Most homeless have suffered harassment, abuse, and an abrogation of their civil rights.
T.K. Jackson* had been playing chess regularly in the children’s playground and teaching the game to some of the children. A fence separated the playground from the players. One particular day, during school hours, police drove up and issued T.K., whom the authorities categorize as “homeless,” along with six adult men, summonses and a criminal court appearance date for failing to obey a sign that said adults were not allowed into the playground unless accompanied by a minor.
Five of T.K.’s buddies took a conditional plea: they could not have any violations in the next six months; if they did, they would go to jail for 90 days. If they didn’t, the summonses would be erased from any record. T.K., a man of faith and strong principles, knew the homeless were targeted by the police and more likely to get violations. He felt the summons was unjust and rather than have a blemish on his record, he preferred to go to trial and risk jail time. He could not take the chance of getting any violations. He really wanted no problems with the police. T.K. was lucky. With the help of friends and neighbors in the community, he retained the pro bono services of one of the best civil rights attorneys in New York City. The lawyer said the police action was “an abuse of discretion.” They did not go to trial. More luck. The judge dismissed the case on a technicality.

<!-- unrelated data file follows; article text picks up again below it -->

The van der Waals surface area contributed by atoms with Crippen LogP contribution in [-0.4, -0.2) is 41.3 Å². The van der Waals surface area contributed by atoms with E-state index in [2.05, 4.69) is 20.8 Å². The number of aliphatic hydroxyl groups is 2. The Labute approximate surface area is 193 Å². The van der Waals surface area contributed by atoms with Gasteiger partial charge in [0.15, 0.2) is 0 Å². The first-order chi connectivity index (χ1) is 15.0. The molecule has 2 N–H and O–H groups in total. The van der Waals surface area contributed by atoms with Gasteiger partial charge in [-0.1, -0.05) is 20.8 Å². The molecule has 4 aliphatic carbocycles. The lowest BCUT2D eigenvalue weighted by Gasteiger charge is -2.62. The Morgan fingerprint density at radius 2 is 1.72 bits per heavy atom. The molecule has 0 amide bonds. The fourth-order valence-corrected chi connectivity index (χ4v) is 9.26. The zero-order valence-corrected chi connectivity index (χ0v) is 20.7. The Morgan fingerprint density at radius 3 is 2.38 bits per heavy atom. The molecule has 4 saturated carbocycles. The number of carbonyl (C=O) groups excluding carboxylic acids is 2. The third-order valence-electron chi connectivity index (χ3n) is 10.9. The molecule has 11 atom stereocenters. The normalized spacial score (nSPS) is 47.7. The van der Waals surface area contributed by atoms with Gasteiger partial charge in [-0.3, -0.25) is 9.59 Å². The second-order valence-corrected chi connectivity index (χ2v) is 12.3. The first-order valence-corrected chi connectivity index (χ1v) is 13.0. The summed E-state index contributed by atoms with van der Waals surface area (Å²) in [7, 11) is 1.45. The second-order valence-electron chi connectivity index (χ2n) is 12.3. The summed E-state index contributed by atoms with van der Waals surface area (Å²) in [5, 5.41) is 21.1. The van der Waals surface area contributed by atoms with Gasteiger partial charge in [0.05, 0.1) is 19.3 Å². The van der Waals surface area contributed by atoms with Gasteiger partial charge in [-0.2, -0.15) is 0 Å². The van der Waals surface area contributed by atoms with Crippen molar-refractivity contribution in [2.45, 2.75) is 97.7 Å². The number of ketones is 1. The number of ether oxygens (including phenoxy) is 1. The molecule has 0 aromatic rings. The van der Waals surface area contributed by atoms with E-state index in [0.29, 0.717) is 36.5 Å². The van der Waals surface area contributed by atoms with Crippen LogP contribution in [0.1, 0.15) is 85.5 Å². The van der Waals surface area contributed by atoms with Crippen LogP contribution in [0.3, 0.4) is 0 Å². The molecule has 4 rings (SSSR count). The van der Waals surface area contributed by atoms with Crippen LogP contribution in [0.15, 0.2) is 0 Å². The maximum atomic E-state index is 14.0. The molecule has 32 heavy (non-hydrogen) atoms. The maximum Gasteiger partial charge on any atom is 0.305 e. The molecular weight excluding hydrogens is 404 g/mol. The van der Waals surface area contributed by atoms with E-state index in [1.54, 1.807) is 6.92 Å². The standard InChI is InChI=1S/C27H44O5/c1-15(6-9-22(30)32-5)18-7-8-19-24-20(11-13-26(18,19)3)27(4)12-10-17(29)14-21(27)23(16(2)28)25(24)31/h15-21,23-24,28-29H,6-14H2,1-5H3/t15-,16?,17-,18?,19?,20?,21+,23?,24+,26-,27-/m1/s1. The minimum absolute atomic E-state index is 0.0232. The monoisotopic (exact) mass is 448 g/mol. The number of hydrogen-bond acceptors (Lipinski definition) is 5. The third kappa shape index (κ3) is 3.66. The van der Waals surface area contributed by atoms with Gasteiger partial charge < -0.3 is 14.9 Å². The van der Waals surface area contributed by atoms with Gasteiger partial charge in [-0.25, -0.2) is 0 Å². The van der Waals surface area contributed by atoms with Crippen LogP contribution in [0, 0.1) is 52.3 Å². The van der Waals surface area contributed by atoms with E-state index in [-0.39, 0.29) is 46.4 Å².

When did it become a crime to be homeless? The federal McKinney-Vento Homeless Assistance Act, passed in 1987 under Ronald Reagan, was the only federal act that addressed homelessness and homeless shelters. Significantly redefined and expanded in 2009 by Obama, the Homeless Emergency and Rapid Transition to Housing (HEARTH) Act is now far broader and more inclusive. Getting the federal dollars is competitive and, yet, it is the cities that regulate their own policies. Some cities’ practices are more insidious than others. These so-called crimes that affect the public’s safety include sleeping, loitering, camping, storage of property, begging, soliciting, and peddling.
On its website, the National Coalition for the Homeless, reports the estimated annual number of homeless people at any point in the year in the United States is approximately 3.5 million or more. Likewise, there has been a dramatic increase in homelessness and an increase in the number of homeless families over the past two decades.
The National Law Center on Homelessness & Poverty and the National Coalition for the Homeless released its annual 2009 survey, Homes Not Handcuffs: The Criminalization of Homelessness in U.S Cities, and cites the top 10 “meanest” cities based on one or more of the following criteria: “the number of anti-homeless laws in the city, the enforcement of those laws and severity of penalties which could include fines, and the general political climate toward homeless people in the city and local advocate support.”
The top “meanest” cities were Los Angeles, CA; St. Petersburg, FL; Orlando, FL?; Atlanta, GA?; Gainesville, FL; Kalamazoo, MI?; San Francisco, CA; Honolulu, HI; Bradenton, FL? and Berkeley, CA.
Although T.K. has survived as homeless for over six years, I wonder how much longer he will be able to stay on his bench or in the borrowed, parked car in front of it. He watches as our cities have become meaner, invoke more penalties, and issue ordinances designed to get him off the street. Will the federal government and community advocates have their way, or will the cities and police have theirs? With laws, like life, there are no easy answers. First and foremost though, let’s hope our legislators respect the civil rights of all its citizens.
* His name has been changed to protect his identity.